Lessons from 'Lincoln'
Lincoln, Steven Spielberg’s new film, tells the story of a dramatic period in the life of Abraham Lincoln near the end of the American Civil War. It is the period between Lincoln’s re-election to a second term as president of the United States on Nov. 8, 1864, and the passage, several months later, of the constitutional amendment that permanently abolished slavery throughout the U.S.
President Barack Obama has been re-elected to his second term at a time when America is again seriously divided racially and politically—racked by what CNN commentator John King described on election night as “an ideological civil war.” This conflict currently prevents a divided U.S. government from averting the fiscal crisis that threatens to plunge the American economy into recession.
So what were the principles and tactics employed by Lincoln to bring together a Congress divided over abolition? And how might they apply to bringing together a U.S. government divided over the fiscal issue and hasten the end of America’s ideological civil war?
Bring rivals onside: In her book Team of Rivals, Doris Kearns Goodwin describes how Lincoln included four of his most bitter political opponents in his war cabinet, rather than ignoring them or banishing them to the political wilderness. These included secretary of state William Seward, attorney general Edward Bates and secretary of the treasury Salmon Chase—three of Lincoln’s competitors for the Republican presidential nomination in 1860.
One wonders if the U.S. government would now be drawing back from the “fiscal cliff” if on election night Obama’s acceptance speech had included something more Lincolnian, something more like this: “Significant differences exist between myself and Mitt Romney, which have been bitterly debated during this campaign. But I am resolved that there should be a coming together of our two great parties on the serious fiscal issues that divide us and the country. In particular, there needs to be a coming together of myself and Congress to resolve the impasse over the changes in spending and taxation required to avert a financial crisis. To that end, I am inviting governor Romney to join with a prominent Democrat [Bill Clinton?] to head a reconciliation task force to find common ground for action by myself and the Congress on the fiscal issue before Jan. 1st, 2013.”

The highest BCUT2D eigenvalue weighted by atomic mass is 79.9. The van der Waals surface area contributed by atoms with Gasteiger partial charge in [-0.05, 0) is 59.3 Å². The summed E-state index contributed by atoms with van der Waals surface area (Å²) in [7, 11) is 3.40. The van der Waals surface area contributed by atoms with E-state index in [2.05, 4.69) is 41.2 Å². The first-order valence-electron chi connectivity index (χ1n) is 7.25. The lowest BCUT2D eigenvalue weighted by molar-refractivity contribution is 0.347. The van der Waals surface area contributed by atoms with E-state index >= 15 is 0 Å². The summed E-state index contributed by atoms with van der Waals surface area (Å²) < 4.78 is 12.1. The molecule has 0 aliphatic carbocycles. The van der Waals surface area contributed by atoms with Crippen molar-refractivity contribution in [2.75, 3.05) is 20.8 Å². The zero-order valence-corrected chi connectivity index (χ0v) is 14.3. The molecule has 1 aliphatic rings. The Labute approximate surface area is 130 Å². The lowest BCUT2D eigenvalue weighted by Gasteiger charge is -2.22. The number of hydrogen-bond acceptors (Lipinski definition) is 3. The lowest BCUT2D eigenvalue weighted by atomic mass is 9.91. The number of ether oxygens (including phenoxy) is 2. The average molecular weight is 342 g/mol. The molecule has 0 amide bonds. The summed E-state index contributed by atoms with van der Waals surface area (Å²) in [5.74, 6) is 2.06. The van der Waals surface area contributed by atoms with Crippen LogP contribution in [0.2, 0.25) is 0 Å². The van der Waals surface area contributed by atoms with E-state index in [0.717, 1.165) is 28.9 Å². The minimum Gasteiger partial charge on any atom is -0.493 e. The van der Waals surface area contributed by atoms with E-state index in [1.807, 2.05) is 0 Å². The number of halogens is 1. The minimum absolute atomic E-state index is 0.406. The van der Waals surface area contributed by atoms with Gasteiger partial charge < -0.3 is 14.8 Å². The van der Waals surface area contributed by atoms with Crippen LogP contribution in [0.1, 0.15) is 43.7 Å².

Add humour: Lincoln was famous for his storytelling abilities; most of his stories had a folksy, humorous dimension that made people laugh at themselves and the circumstances being described. Lincoln used this ability, not only in his public addresses, but with cabinet colleagues. He used humorous stories to diffuse tense impasses in Cabinet or to make a telling point in an inoffensive way.
Lincoln’s humour was disarming—so was his lack of pretentiousness. Known for his height, he would frequently break the ice with visitors to his office by challenging them to measure to see who was the tallest. And his slightly rumpled appearance, contrasted in the movie with the more polished and uptight appearance of his cabinet colleagues, also tended to set people at ease.
By way of contrast, few candidates or elected officials today are genuine and humorous storytellers. The sarcasm, ridicule and vicious witticisms that characterize so much of today’s political humour tend to heighten tensions between competing candidates and parties rather than diffuse them. And the carefully crafted and coiffed public images of today’s candidates smack more of artificiality and pretense than of the down-to-earth genuineness required to inspire public confidence.
Build and shrewdly manage a temporary coalition: The 13th amendment to the U.S. Constitution outlawed slavery and involuntary servitude throughout the U.S. To secure its passage, Lincoln had to secure the support of a reluctant House of Representatives. (The Senate had already passed the measure.)
When elected chambers are asked to approve measures fraught with moral implications, invariably, three groups of people must be dealt with: those who will support the measure on principle, those who are opposed no matter what, and those in the “mushy middle,” who are conflicted or undecided.